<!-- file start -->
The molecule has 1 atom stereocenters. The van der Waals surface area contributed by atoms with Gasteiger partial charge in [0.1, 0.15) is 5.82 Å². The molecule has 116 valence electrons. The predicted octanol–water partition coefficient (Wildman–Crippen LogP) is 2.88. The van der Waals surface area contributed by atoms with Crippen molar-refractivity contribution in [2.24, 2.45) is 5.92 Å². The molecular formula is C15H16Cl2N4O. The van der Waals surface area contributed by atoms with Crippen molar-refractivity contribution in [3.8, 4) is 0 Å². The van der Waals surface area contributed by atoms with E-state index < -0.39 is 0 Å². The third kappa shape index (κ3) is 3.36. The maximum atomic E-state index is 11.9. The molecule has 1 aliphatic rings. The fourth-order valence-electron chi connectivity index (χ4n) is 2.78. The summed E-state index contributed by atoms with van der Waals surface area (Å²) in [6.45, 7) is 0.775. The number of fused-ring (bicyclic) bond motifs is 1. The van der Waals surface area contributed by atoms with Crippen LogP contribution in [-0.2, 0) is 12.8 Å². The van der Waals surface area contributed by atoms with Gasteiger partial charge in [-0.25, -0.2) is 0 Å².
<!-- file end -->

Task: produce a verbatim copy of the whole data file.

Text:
The molecule has 1 atom stereocenters. The van der Waals surface area contributed by atoms with Gasteiger partial charge in [0.1, 0.15) is 5.82 Å². The molecule has 116 valence electrons. The predicted octanol–water partition coefficient (Wildman–Crippen LogP) is 2.88. The van der Waals surface area contributed by atoms with Crippen molar-refractivity contribution in [2.24, 2.45) is 5.92 Å². The molecular formula is C15H16Cl2N4O. The van der Waals surface area contributed by atoms with Crippen molar-refractivity contribution in [3.8, 4) is 0 Å². The van der Waals surface area contributed by atoms with E-state index < -0.39 is 0 Å². The third kappa shape index (κ3) is 3.36. The maximum atomic E-state index is 11.9. The molecule has 1 aliphatic rings. The fourth-order valence-electron chi connectivity index (χ4n) is 2.78. The summed E-state index contributed by atoms with van der Waals surface area (Å²) in [6.45, 7) is 0.775. The number of fused-ring (bicyclic) bond motifs is 1. The van der Waals surface area contributed by atoms with Crippen LogP contribution in [-0.2, 0) is 12.8 Å². The van der Waals surface area contributed by atoms with Gasteiger partial charge in [-0.25, -0.2) is 0 Å².